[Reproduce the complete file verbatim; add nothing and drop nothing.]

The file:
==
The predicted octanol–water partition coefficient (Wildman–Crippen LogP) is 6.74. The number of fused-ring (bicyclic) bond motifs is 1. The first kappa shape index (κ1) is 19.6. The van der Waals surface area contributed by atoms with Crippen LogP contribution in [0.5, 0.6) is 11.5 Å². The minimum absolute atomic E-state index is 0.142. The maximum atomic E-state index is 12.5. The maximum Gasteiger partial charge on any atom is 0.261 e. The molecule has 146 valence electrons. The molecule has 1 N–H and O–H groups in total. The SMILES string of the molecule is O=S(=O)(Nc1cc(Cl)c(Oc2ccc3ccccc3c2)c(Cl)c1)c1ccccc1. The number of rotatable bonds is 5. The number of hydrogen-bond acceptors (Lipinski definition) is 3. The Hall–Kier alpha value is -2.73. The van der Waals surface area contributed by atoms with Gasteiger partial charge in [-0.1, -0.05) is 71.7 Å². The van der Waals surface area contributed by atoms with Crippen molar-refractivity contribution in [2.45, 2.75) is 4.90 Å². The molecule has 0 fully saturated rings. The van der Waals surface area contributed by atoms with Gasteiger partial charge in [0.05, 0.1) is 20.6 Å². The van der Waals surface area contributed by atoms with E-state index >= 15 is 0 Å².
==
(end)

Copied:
The predicted octanol–water partition coefficient (Wildman–Crippen LogP) is 6.74. The number of fused-ring (bicyclic) bond motifs is 1. The first kappa shape index (κ1) is 19.6. The van der Waals surface area contributed by atoms with Crippen LogP contribution in [0.5, 0.6) is 11.5 Å². The minimum absolute atomic E-state index is 0.142. The maximum atomic E-state index is 12.5. The maximum Gasteiger partial charge on any atom is 0.261 e. The molecule has 146 valence electrons. The molecule has 1 N–H and O–H groups in total. The SMILES string of the molecule is O=S(=O)(Nc1cc(Cl)c(Oc2ccc3ccccc3c2)c(Cl)c1)c1ccccc1. The number of rotatable bonds is 5. The number of hydrogen-bond acceptors (Lipinski definition) is 3. The Hall–Kier alpha value is -2.73. The van der Waals surface area contributed by atoms with Gasteiger partial charge in [-0.1, -0.05) is 71.7 Å². The van der Waals surface area contributed by atoms with Crippen molar-refractivity contribution in [2.45, 2.75) is 4.90 Å². The molecule has 0 fully saturated rings. The van der Waals surface area contributed by atoms with Gasteiger partial charge in [0.05, 0.1) is 20.6 Å². The van der Waals surface area contributed by atoms with E-state index >= 15 is 0 Å².